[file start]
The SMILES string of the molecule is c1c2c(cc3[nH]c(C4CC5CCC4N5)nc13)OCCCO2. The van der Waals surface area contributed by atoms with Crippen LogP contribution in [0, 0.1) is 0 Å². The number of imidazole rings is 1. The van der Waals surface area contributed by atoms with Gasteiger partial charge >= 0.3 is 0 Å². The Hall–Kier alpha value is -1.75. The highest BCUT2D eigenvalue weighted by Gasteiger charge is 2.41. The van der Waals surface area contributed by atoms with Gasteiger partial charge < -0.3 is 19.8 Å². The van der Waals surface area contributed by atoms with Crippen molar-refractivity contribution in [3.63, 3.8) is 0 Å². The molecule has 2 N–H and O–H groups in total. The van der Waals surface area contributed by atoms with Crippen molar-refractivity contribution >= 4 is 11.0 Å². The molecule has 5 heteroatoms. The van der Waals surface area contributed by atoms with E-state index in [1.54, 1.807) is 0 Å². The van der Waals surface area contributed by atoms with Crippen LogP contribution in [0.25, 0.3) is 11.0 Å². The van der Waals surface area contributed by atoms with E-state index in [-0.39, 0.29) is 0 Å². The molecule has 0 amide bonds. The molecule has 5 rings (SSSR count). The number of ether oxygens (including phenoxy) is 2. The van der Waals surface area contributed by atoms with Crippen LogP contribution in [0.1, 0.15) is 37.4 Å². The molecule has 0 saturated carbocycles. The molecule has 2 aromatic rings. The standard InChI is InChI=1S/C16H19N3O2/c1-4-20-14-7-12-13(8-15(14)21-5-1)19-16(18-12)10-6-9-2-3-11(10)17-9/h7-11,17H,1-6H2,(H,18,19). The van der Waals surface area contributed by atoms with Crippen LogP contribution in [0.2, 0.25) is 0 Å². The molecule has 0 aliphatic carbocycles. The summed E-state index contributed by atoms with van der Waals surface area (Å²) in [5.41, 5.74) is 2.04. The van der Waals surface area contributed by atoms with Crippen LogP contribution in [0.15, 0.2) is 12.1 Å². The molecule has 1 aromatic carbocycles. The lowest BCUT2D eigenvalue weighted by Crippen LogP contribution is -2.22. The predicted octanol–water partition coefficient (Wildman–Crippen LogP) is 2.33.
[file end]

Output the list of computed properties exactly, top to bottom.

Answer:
The SMILES string of the molecule is c1c2c(cc3[nH]c(C4CC5CCC4N5)nc13)OCCCO2. The van der Waals surface area contributed by atoms with Crippen LogP contribution in [0, 0.1) is 0 Å². The number of imidazole rings is 1. The van der Waals surface area contributed by atoms with Gasteiger partial charge >= 0.3 is 0 Å². The Hall–Kier alpha value is -1.75. The highest BCUT2D eigenvalue weighted by Gasteiger charge is 2.41. The van der Waals surface area contributed by atoms with Gasteiger partial charge < -0.3 is 19.8 Å². The van der Waals surface area contributed by atoms with Crippen molar-refractivity contribution in [3.63, 3.8) is 0 Å². The molecule has 2 N–H and O–H groups in total. The van der Waals surface area contributed by atoms with Crippen molar-refractivity contribution >= 4 is 11.0 Å². The molecule has 5 heteroatoms. The van der Waals surface area contributed by atoms with E-state index in [1.54, 1.807) is 0 Å². The van der Waals surface area contributed by atoms with Crippen LogP contribution in [0.25, 0.3) is 11.0 Å². The van der Waals surface area contributed by atoms with E-state index in [-0.39, 0.29) is 0 Å². The molecule has 0 amide bonds. The molecule has 5 rings (SSSR count). The number of ether oxygens (including phenoxy) is 2. The van der Waals surface area contributed by atoms with Crippen LogP contribution in [0.1, 0.15) is 37.4 Å². The molecule has 0 saturated carbocycles. The molecule has 2 aromatic rings. The standard InChI is InChI=1S/C16H19N3O2/c1-4-20-14-7-12-13(8-15(14)21-5-1)19-16(18-12)10-6-9-2-3-11(10)17-9/h7-11,17H,1-6H2,(H,18,19). The van der Waals surface area contributed by atoms with Crippen LogP contribution in [0.2, 0.25) is 0 Å². The molecule has 0 aliphatic carbocycles. The summed E-state index contributed by atoms with van der Waals surface area (Å²) in [5.41, 5.74) is 2.04. The van der Waals surface area contributed by atoms with Crippen LogP contribution in [0.15, 0.2) is 12.1 Å². The molecule has 1 aromatic carbocycles. The lowest BCUT2D eigenvalue weighted by Crippen LogP contribution is -2.22. The predicted octanol–water partition coefficient (Wildman–Crippen LogP) is 2.33.